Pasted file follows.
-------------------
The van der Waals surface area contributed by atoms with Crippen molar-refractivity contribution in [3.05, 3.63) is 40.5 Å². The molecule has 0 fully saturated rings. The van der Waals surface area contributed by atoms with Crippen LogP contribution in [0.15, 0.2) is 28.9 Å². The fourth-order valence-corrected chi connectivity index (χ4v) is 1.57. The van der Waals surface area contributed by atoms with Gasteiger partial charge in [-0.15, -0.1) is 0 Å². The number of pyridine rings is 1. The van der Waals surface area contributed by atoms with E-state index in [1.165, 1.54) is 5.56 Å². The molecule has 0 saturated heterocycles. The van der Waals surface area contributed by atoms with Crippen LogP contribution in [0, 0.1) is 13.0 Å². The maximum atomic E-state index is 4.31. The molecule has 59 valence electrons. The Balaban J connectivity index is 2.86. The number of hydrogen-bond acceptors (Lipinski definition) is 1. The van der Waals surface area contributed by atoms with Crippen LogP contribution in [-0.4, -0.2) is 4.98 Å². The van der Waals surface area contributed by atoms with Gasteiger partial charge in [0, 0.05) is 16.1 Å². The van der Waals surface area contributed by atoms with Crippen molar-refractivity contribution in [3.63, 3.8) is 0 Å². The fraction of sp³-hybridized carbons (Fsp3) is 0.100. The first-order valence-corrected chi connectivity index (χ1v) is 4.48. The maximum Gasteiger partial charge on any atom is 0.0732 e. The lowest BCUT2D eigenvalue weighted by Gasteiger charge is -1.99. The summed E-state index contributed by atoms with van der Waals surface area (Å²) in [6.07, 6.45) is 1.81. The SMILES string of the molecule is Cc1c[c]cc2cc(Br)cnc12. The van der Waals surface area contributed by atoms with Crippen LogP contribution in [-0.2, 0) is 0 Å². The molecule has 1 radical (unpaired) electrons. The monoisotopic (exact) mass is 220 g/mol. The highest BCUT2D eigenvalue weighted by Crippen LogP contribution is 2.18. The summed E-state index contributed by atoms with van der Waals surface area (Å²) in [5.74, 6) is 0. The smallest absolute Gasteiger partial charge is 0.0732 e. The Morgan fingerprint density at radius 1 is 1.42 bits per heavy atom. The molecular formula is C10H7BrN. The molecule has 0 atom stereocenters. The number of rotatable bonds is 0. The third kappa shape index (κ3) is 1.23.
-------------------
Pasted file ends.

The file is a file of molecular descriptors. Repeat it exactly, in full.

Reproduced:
The van der Waals surface area contributed by atoms with Crippen molar-refractivity contribution in [3.05, 3.63) is 40.5 Å². The molecule has 0 fully saturated rings. The van der Waals surface area contributed by atoms with Crippen LogP contribution in [0.15, 0.2) is 28.9 Å². The fourth-order valence-corrected chi connectivity index (χ4v) is 1.57. The van der Waals surface area contributed by atoms with Gasteiger partial charge in [-0.15, -0.1) is 0 Å². The number of pyridine rings is 1. The van der Waals surface area contributed by atoms with E-state index in [1.165, 1.54) is 5.56 Å². The molecule has 0 saturated heterocycles. The van der Waals surface area contributed by atoms with Crippen LogP contribution in [0, 0.1) is 13.0 Å². The maximum atomic E-state index is 4.31. The molecule has 59 valence electrons. The Balaban J connectivity index is 2.86. The number of hydrogen-bond acceptors (Lipinski definition) is 1. The van der Waals surface area contributed by atoms with Crippen LogP contribution in [-0.4, -0.2) is 4.98 Å². The van der Waals surface area contributed by atoms with Gasteiger partial charge in [0, 0.05) is 16.1 Å². The van der Waals surface area contributed by atoms with Crippen molar-refractivity contribution in [3.63, 3.8) is 0 Å². The fraction of sp³-hybridized carbons (Fsp3) is 0.100. The first-order valence-corrected chi connectivity index (χ1v) is 4.48. The maximum Gasteiger partial charge on any atom is 0.0732 e. The lowest BCUT2D eigenvalue weighted by Gasteiger charge is -1.99. The summed E-state index contributed by atoms with van der Waals surface area (Å²) in [6.07, 6.45) is 1.81. The SMILES string of the molecule is Cc1c[c]cc2cc(Br)cnc12. The van der Waals surface area contributed by atoms with Crippen LogP contribution in [-0.2, 0) is 0 Å². The molecule has 1 radical (unpaired) electrons. The monoisotopic (exact) mass is 220 g/mol. The highest BCUT2D eigenvalue weighted by Crippen LogP contribution is 2.18. The summed E-state index contributed by atoms with van der Waals surface area (Å²) in [5.74, 6) is 0. The smallest absolute Gasteiger partial charge is 0.0732 e. The Morgan fingerprint density at radius 1 is 1.42 bits per heavy atom. The molecular formula is C10H7BrN. The molecule has 0 atom stereocenters. The number of rotatable bonds is 0. The third kappa shape index (κ3) is 1.23.